A certain resinous smarminess coated Gundotra, like a thin layer of annoying motor oil on a socket wrench, never letting you get a real grip on it. And toolish he was, stumping loudly for Google Plus in countless media interviews and at Google-sponsored events. What was most insulting to a Facebooker was his studiously avoiding mentioning the social-media behemoth in public statements, as if the very raison d’être for his now towering presence at Google didn’t even exist. Like some Orwellian copywriter, engineering language and perception to suit a fictional reality, Google would rarely mention the Facebook elephant in the room in any public statement, insulting any viewer by suggesting they had practically invented the notion of Internet-mediated social interaction. “Networks are for networking,” intoned Gundotra, any reference to Facebook always oblique and dismissive. “Circles are for the right people,” he continued, referring to Google Circles, a way of organizing social contacts, shamelessly copied from Facebook’s long-ignored Lists feature.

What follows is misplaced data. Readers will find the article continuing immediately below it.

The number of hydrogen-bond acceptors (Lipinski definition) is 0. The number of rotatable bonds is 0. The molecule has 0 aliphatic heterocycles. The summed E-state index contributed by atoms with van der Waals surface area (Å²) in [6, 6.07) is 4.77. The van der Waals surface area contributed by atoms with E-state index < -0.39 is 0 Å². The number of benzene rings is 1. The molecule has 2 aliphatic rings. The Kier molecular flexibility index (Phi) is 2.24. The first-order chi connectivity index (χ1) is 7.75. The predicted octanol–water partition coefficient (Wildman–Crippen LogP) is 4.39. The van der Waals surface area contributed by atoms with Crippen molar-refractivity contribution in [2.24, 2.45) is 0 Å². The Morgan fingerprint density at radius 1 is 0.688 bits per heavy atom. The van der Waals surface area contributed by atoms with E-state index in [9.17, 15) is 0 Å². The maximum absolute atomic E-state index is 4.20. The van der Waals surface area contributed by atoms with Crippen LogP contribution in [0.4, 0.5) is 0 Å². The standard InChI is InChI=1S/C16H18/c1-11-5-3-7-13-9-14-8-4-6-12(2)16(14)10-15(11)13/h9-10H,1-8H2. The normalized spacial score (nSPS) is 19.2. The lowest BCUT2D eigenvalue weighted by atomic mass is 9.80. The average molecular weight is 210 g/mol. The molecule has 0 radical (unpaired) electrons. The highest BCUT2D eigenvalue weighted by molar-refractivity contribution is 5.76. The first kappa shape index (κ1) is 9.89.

Vic’s mere visage had an almost Emmanuel Goldstein-esque quality, and many were the rips and the gibes that he suffered in internal groups, a socially mediated Two-Minute Hate, whenever someone posted a link to some pro-Google bloviation of his. This had gone beyond mere corporate rivalry to become a personal struggle to Facebookers, many of whom saw their identities wrapped up in the company, Facebook as an expression of themselves (or was it vice versa?).
In April of 2014, after the Google-Facebook war had mostly run its course, Vic suddenly announced he was leaving Google. There was a “Ding Dong the Witch is Dead” note of triumph inside Facebook, as everyone breathed a sigh of relief at the passing threat.